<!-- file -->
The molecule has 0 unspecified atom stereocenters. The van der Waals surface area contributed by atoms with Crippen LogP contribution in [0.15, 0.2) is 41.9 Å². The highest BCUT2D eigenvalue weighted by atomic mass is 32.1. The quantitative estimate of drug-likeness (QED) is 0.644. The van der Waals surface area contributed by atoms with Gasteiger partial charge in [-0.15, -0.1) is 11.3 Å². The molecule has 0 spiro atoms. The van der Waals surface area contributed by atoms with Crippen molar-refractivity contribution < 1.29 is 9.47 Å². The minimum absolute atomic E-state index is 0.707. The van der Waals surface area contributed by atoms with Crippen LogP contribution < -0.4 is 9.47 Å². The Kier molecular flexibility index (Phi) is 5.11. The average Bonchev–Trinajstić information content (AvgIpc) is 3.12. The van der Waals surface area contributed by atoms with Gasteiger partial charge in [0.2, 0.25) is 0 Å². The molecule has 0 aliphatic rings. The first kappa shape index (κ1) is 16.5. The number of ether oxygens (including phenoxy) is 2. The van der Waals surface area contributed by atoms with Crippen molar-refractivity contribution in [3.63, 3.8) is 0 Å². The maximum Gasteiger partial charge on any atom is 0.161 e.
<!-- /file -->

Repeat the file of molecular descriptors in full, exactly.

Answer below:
The molecule has 0 unspecified atom stereocenters. The van der Waals surface area contributed by atoms with Crippen LogP contribution in [0.15, 0.2) is 41.9 Å². The highest BCUT2D eigenvalue weighted by atomic mass is 32.1. The quantitative estimate of drug-likeness (QED) is 0.644. The van der Waals surface area contributed by atoms with Gasteiger partial charge in [-0.15, -0.1) is 11.3 Å². The molecule has 0 spiro atoms. The van der Waals surface area contributed by atoms with Crippen molar-refractivity contribution < 1.29 is 9.47 Å². The minimum absolute atomic E-state index is 0.707. The van der Waals surface area contributed by atoms with Crippen LogP contribution < -0.4 is 9.47 Å². The Kier molecular flexibility index (Phi) is 5.11. The average Bonchev–Trinajstić information content (AvgIpc) is 3.12. The van der Waals surface area contributed by atoms with Gasteiger partial charge in [0.2, 0.25) is 0 Å². The molecule has 0 aliphatic rings. The first kappa shape index (κ1) is 16.5. The number of ether oxygens (including phenoxy) is 2. The van der Waals surface area contributed by atoms with Crippen molar-refractivity contribution in [3.63, 3.8) is 0 Å². The maximum Gasteiger partial charge on any atom is 0.161 e.